The closing of police stations across the UK has caused communities to voice concern for several years. There are no official figures showing the number of police station closures nationally. However, estimates suggest that around 600 police stations across England and Wales were shut between 2010 and 2018. In a recent debate on Rural Crime and Public Services, Louise Haigh MP, Shadow Minister for Policing, said nearly 400 stations had closed in England and Wales and counters open to the public to report crimes fell from more than 900 in 2010 to just over 500 today.
This Insight looks at why police stations are closing and what impact this is having on community-police relations.
What counts as a police station?
Police stations can vary substantially, both in size and the level of service provided. Some will have one or several custody suites, while others might offer a counter where members of the public can report crime, alongside offices and break rooms for officers. Closing a police counter can impact how safe a community might feel. Closing or reducing custody suites might mean that suspects will have to be transported further before being questioned or charged, thereby incurring longer hours and stress on both the suspect and police officers involved.
Why are police stations closing?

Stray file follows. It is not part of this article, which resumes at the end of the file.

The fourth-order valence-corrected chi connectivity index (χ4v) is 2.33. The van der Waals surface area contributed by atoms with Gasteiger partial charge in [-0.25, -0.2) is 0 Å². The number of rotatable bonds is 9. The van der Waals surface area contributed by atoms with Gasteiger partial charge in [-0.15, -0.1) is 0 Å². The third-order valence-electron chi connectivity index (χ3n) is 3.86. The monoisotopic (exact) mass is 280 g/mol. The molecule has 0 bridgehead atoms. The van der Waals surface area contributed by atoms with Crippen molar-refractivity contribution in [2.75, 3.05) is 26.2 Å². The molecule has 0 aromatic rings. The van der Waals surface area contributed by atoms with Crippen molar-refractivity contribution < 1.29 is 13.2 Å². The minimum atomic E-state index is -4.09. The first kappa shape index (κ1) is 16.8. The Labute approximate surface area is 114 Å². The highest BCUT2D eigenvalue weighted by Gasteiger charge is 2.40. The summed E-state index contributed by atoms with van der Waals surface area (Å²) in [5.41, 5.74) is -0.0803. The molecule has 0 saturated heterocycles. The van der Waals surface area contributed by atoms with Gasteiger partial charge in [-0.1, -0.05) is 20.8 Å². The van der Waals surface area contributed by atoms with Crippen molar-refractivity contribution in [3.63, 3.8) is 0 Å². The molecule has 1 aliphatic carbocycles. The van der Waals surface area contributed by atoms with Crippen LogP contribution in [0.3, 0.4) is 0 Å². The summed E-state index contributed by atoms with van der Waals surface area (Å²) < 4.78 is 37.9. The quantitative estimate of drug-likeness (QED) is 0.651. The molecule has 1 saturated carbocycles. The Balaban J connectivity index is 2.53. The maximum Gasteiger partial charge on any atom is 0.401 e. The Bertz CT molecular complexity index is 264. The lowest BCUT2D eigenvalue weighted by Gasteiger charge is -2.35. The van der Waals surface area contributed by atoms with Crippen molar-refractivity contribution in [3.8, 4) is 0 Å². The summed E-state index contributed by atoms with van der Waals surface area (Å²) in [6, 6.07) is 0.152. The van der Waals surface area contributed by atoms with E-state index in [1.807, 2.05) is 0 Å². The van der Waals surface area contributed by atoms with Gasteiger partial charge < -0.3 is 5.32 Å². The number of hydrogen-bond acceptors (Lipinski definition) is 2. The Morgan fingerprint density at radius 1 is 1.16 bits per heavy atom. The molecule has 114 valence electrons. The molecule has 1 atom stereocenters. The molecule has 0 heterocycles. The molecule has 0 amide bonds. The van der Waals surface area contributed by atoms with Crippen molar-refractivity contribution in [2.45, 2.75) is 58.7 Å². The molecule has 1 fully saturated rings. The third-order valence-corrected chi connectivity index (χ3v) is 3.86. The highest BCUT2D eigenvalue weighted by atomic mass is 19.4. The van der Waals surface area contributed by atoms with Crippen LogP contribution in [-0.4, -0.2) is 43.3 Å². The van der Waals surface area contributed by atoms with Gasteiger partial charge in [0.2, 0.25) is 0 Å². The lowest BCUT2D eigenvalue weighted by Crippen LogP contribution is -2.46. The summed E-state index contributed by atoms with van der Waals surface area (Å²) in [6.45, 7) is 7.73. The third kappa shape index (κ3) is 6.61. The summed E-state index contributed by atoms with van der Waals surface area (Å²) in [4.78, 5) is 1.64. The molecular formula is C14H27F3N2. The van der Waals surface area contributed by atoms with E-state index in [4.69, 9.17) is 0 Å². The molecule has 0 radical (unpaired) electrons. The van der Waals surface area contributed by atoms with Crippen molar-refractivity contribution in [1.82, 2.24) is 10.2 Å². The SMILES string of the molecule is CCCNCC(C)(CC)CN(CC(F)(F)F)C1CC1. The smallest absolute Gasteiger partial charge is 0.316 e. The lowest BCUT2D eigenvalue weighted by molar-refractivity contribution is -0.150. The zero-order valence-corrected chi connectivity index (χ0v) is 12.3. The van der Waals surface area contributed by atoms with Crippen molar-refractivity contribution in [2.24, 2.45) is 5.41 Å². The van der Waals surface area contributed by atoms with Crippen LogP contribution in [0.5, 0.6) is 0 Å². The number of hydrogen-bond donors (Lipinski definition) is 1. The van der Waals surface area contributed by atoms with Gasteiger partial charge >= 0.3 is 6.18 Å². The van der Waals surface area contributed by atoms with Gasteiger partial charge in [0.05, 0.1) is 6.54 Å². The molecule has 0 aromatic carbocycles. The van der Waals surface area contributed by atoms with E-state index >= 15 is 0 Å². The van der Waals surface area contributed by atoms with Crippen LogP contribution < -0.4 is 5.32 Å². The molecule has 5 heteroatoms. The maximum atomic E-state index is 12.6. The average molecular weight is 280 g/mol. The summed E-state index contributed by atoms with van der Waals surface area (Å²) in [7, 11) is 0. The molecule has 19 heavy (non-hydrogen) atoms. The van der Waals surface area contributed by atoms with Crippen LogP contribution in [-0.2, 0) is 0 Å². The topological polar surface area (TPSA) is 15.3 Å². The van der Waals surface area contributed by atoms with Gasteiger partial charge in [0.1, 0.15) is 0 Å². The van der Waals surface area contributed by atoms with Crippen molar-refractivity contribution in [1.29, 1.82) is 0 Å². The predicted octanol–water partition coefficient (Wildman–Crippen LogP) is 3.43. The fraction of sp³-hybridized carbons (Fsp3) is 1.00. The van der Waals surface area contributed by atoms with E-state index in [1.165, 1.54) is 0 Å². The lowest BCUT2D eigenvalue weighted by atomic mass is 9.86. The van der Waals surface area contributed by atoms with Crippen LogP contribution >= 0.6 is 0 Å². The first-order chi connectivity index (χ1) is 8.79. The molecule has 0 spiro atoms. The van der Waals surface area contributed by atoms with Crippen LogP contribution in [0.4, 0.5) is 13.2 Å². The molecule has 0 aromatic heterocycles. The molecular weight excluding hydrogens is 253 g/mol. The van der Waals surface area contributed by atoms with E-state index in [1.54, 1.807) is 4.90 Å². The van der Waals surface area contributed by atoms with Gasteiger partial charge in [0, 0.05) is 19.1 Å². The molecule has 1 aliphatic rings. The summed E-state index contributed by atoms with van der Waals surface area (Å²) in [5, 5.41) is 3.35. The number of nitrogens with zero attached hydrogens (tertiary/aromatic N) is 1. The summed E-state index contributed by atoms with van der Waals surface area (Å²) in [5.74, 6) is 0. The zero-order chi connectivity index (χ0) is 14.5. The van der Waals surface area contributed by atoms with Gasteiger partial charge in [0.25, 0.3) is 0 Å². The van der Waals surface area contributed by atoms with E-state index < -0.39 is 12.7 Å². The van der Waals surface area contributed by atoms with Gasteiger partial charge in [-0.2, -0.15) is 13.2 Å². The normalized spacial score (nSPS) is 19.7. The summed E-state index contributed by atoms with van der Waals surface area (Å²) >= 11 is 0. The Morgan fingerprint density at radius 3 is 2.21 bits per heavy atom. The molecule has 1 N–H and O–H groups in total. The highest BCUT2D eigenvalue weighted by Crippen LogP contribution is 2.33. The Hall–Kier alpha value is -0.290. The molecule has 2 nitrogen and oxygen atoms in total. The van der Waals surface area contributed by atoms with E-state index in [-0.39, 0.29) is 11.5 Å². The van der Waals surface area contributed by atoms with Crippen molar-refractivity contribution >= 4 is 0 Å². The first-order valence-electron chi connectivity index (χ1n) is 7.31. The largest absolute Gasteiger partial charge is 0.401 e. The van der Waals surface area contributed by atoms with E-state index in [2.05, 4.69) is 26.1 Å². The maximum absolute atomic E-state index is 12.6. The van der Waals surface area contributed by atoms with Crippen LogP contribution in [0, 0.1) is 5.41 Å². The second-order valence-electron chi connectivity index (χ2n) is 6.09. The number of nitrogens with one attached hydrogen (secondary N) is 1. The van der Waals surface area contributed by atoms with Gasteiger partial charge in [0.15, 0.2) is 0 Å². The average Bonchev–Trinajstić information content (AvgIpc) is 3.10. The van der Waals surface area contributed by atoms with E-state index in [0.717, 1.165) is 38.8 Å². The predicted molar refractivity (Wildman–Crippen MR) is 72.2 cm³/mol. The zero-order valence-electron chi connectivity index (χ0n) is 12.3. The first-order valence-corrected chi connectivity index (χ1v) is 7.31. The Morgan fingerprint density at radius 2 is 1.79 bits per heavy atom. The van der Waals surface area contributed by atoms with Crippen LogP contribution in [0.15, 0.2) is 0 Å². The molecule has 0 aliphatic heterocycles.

Police forces cite budget pressures as the reason for station closures. A 2018 Public Accounts Committee report found that, “forces are selling off more of their assets to try and raise some funds for capital investment and increasingly drawing on their reserves.”
Whilst budgetary pressures may be the main reason police chiefs say they are closing stations, they also point to changes in public behaviour. Developments in technology mean that people can report non-urgent problems online or via phone and are often choosing to do so instead of reporting crimes at a police counter. The London Mayor’s Office for Police and Crime has noted that the number of people who reported a crime at a police counter was down by 22% between 2016 and 2006.
What is the public reaction to the closures?
Many people have opposed the closure of police counters and the perceived reduction of police presence in communities more broadly. As George Howarth MP said in a recent debate on Merseyside police funding, the public is concerned about the disappearance of physical police counters in their local communities.
In a recent debate on knife crime, John Cryer MP spoke of the impact that the closure of police stations has had in his constituency of Leyton and Wanstead:
“When I was elected MP for Leyton and Wanstead nearly nine years ago, there were three police stations in my constituency. Now, there are none. Every single one has closed. […] It seems like common sense that if a police unit has to come from Ilford—which is quite a long way away—rather than Wanstead itself, burglars are going to work out that that is the case. We have therefore seen a rise in aggravated burglary rates in Romford, with associated violence in many cases.”